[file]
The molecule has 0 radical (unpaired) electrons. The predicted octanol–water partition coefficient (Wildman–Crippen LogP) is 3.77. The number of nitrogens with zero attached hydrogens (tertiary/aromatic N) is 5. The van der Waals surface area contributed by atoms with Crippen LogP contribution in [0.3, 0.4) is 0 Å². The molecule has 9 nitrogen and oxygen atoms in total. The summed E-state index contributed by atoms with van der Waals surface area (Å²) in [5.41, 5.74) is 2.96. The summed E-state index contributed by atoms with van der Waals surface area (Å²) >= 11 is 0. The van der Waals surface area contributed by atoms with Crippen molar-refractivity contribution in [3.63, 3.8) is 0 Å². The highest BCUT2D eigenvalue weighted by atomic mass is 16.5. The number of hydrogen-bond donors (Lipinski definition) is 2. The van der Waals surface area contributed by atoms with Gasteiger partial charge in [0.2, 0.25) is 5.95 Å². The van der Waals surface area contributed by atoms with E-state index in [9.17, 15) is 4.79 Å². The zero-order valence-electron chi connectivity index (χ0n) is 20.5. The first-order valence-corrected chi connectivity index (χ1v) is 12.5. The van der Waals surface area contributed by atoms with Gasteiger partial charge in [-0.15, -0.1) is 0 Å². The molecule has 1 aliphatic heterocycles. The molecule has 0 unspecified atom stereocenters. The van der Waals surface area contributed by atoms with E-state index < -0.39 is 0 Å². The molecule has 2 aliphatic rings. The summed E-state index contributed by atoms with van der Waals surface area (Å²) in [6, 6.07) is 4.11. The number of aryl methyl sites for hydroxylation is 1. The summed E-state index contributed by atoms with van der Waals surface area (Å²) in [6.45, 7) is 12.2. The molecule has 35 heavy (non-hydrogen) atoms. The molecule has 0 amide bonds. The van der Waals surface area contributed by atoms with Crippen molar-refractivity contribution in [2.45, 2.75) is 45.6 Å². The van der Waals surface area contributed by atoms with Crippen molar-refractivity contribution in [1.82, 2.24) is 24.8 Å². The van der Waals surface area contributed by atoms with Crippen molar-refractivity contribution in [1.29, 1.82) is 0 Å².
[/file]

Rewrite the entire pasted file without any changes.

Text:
The molecule has 0 radical (unpaired) electrons. The predicted octanol–water partition coefficient (Wildman–Crippen LogP) is 3.77. The number of nitrogens with zero attached hydrogens (tertiary/aromatic N) is 5. The van der Waals surface area contributed by atoms with Crippen LogP contribution in [0.3, 0.4) is 0 Å². The molecule has 9 nitrogen and oxygen atoms in total. The summed E-state index contributed by atoms with van der Waals surface area (Å²) in [5.41, 5.74) is 2.96. The summed E-state index contributed by atoms with van der Waals surface area (Å²) >= 11 is 0. The van der Waals surface area contributed by atoms with Crippen molar-refractivity contribution in [3.63, 3.8) is 0 Å². The highest BCUT2D eigenvalue weighted by atomic mass is 16.5. The number of hydrogen-bond donors (Lipinski definition) is 2. The van der Waals surface area contributed by atoms with Gasteiger partial charge in [0.2, 0.25) is 5.95 Å². The van der Waals surface area contributed by atoms with E-state index in [9.17, 15) is 4.79 Å². The zero-order valence-electron chi connectivity index (χ0n) is 20.5. The first-order valence-corrected chi connectivity index (χ1v) is 12.5. The van der Waals surface area contributed by atoms with Gasteiger partial charge in [-0.15, -0.1) is 0 Å². The molecule has 1 aliphatic heterocycles. The molecule has 0 unspecified atom stereocenters. The van der Waals surface area contributed by atoms with E-state index < -0.39 is 0 Å². The molecule has 2 aliphatic rings. The summed E-state index contributed by atoms with van der Waals surface area (Å²) in [6, 6.07) is 4.11. The number of aryl methyl sites for hydroxylation is 1. The summed E-state index contributed by atoms with van der Waals surface area (Å²) in [6.45, 7) is 12.2. The molecule has 35 heavy (non-hydrogen) atoms. The molecule has 0 amide bonds. The van der Waals surface area contributed by atoms with Crippen molar-refractivity contribution in [2.45, 2.75) is 45.6 Å². The van der Waals surface area contributed by atoms with Crippen molar-refractivity contribution in [1.82, 2.24) is 24.8 Å². The van der Waals surface area contributed by atoms with Crippen molar-refractivity contribution in [1.29, 1.82) is 0 Å².